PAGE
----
7. IMO, a concept is a physical thing. It is an informational structure in a mind. Like an ‘object’ in an object-oriented computer program, it exists as an informational pattern that reacts to inputs. The substrate of software ‘objects’ are the bits of memory in RAM. The substrate of concepts are the neural connections in the brain. Both software ‘objects’ and mental concepts can be “touched or seen or heard”, although we do not yet have the technology to do so. Like atoms could not be directly observed before we had electron-tunneling microscopes, concepts cannot be directly observed until we develop much higher-resolution neural imaging, and also the theoretical neuroscience necessary to understand how neural connections encode functional neural entities. Like genes, concepts are fundamentally informational in nature. Genes are embodied in DNA and RNA, but their informational structure can also be sequenced into a digital form on a computer, printed out on paper, etc. Concepts are embodied in neurons, but they will also be able to be digitized and stored on other media. It is the information that makes the concept, not the material medium/substrate.

    A concept is different from a process in the same way a word is different from the thing it describes. A concept is like a pointer. It exists within a brain, but it refers to, or points to, something outside itself. (I suppose it is possible for a concept to refer to itself, such as the concept of ‘concept’, but even in this case it is important to distinguish the pointer from the pointee.) A process, on the other hand, is a physical entity in its own right, and does not need to exist in a brain. Process is much closer to information in this ontology. It is more fundamental than concept. A concept is a kind of information, and it plays a part in the process of cognition, just like a gene is a kind of information that plays a part in the process of evolution. There can be a concept of ‘process’, and in this case, being a concept, it would exist within a brain, but the concept points to the general phenomena of processes.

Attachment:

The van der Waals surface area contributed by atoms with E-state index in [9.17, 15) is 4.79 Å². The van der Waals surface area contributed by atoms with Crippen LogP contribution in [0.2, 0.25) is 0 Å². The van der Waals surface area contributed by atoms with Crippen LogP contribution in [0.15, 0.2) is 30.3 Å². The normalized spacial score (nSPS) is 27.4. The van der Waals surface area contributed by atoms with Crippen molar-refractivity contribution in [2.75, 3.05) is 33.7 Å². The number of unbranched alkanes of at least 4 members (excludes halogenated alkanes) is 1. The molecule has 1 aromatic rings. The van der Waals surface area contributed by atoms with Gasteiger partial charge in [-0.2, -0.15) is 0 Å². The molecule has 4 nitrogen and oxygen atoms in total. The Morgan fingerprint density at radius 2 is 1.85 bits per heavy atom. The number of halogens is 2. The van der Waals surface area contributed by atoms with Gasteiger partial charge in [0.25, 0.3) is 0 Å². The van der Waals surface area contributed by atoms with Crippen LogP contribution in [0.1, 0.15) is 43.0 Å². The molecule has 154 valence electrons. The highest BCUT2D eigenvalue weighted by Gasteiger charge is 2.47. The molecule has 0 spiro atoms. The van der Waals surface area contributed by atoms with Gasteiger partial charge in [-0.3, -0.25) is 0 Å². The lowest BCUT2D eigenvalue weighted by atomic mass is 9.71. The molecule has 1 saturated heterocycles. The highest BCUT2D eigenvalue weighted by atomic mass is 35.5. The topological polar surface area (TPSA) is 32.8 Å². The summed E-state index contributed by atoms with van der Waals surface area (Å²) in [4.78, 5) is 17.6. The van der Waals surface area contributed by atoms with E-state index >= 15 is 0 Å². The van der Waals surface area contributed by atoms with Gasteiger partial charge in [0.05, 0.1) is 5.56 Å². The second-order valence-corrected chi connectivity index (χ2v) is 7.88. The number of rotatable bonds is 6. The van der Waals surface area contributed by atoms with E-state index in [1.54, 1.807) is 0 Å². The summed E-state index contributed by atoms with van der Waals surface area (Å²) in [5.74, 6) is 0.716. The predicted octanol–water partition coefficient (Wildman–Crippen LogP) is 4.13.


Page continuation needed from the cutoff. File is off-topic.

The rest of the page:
In other words, I see concepts and processes as very distinct. When I talk about the concept of ‘human-ness’, I’m talking about the unit of understanding which exists in a brain. The thing to which that concept points is an *actual* process, the process of human-ness, or more accurately, the process of human consciousness, or the mind.

    So, while ‘human-ness’ is a concept (i.e. we each hold an understanding of what it is to be human), it is also an actual process in the real world (i.e. there really is something distinct about the process of the human mind, and it is not entirely imaginary). It is when we ‘see’ human-ness in things which do not actually embody the process of a human mind (e.g. when we imagine gods or souls), that is when the concept of human-ness is getting triggered in the *absence* of an actual process of a human mind. It is a misfiring of our concept/understanding of minds.

    I guess my ultimate point is that the concept of a ‘soul’ has its roots in an actual thing, the physical process of the mind. It is just that the concept of ‘soul’ is incomplete/broken. It does not recognize the thing it is pointing at as a physical process. It mistakenly attributes a supernatural/non-physical aspect to it. But just because this concept is wrong in this way, does not mean that the underlying process (the mind) is not actually a physical thing.

    Human-ness is a thing. What kind of thing? A process. There is also the concept of human-ness or ‘soul’. The concept is also a thing. What kind of thing? Information. The two, concept and process, are very distinct, just as a word and the thing described by the word are distinct. Both exist independently of each other, which is how it is possible to have an incomplete/broken concept of human-ness and yet still have an actual process of human-ness. Just like atoms were always atoms, even when we mistakenly thought that they were indivisible, and had point-like electrons orbiting them, or even embedded in them like plum pudding. Our mistaken conceptions of something does not automatically mean that the thing conceived of does not actually exist outside of our minds.

    Posted by Wonderist | September 19, 2009, 1:23 pm


  1. Pingback: Everyone Craves the Afterlife, Right? « Life Without a Net - December 9, 2009